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Carmen, by Georges Bizet


Chicago Opera Theater / Chicago / Music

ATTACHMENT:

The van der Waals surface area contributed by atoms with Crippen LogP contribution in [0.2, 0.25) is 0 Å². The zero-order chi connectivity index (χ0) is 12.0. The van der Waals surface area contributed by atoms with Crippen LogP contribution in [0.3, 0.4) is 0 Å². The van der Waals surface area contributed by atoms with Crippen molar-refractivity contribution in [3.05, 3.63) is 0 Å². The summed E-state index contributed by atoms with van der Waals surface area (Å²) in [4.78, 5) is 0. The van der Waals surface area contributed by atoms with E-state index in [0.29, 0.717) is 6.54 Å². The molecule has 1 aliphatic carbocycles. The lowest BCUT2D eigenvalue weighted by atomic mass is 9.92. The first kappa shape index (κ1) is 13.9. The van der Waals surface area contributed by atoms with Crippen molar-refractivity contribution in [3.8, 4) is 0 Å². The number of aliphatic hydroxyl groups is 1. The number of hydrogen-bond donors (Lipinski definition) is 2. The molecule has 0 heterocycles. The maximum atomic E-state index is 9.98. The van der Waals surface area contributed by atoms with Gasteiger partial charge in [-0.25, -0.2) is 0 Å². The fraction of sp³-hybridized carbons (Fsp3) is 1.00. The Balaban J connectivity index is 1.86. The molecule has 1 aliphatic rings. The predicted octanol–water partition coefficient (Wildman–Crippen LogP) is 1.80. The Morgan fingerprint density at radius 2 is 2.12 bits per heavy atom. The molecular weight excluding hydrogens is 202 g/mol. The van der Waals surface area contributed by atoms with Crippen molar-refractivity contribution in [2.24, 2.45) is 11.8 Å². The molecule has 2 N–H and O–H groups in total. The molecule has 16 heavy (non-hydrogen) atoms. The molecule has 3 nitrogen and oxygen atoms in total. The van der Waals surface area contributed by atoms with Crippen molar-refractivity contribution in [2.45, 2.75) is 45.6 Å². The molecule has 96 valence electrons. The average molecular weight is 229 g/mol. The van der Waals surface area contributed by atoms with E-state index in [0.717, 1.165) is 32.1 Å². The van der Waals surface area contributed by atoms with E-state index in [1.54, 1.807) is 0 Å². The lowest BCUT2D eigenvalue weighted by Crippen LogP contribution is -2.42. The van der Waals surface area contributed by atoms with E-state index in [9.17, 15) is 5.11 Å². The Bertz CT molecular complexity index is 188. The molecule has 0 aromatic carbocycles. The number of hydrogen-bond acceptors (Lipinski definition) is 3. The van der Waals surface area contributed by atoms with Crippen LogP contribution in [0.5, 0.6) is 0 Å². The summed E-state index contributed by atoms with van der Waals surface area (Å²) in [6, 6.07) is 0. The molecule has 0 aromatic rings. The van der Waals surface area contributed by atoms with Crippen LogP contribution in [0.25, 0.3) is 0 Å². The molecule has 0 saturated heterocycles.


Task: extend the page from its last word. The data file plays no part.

When the mezzo-soprano Jamie Barton came along, there were those who regarded her as the Second Coming of Stephanie Blythe—not that Blythe had gone anywhere. Both are artists of lush vocal endowments, high technical polish, remarkable interpretive finesse. How comfortably Carmen sits in either one’s wheelhouse would be a matter of opinion. For the record, Blythe sang the gypsy temptress in Seattle in 2004. Carmen’s not “a bad girl,” she said at the time, but a “walking pheromone,” reiterating her point in New York on a later date, when she pelted a gala audience at Carnegie Hall with roses in cellophane to the strains of her silken “Habañera” (see YouTube). Now, Chicago Opera Theater is advertising Barton’s “hotly anticipated” debut in the same role. Blythe is onboard as the mama’s boy Don José, a tenor role said to fit her “like a glove.” To add to the fun, the program lists her under the pseudonym “Blythely Oratonio,” intended to confuse absolutely no one. Art or camp? Who’s to say? Is there a difference anymore? —M.G.

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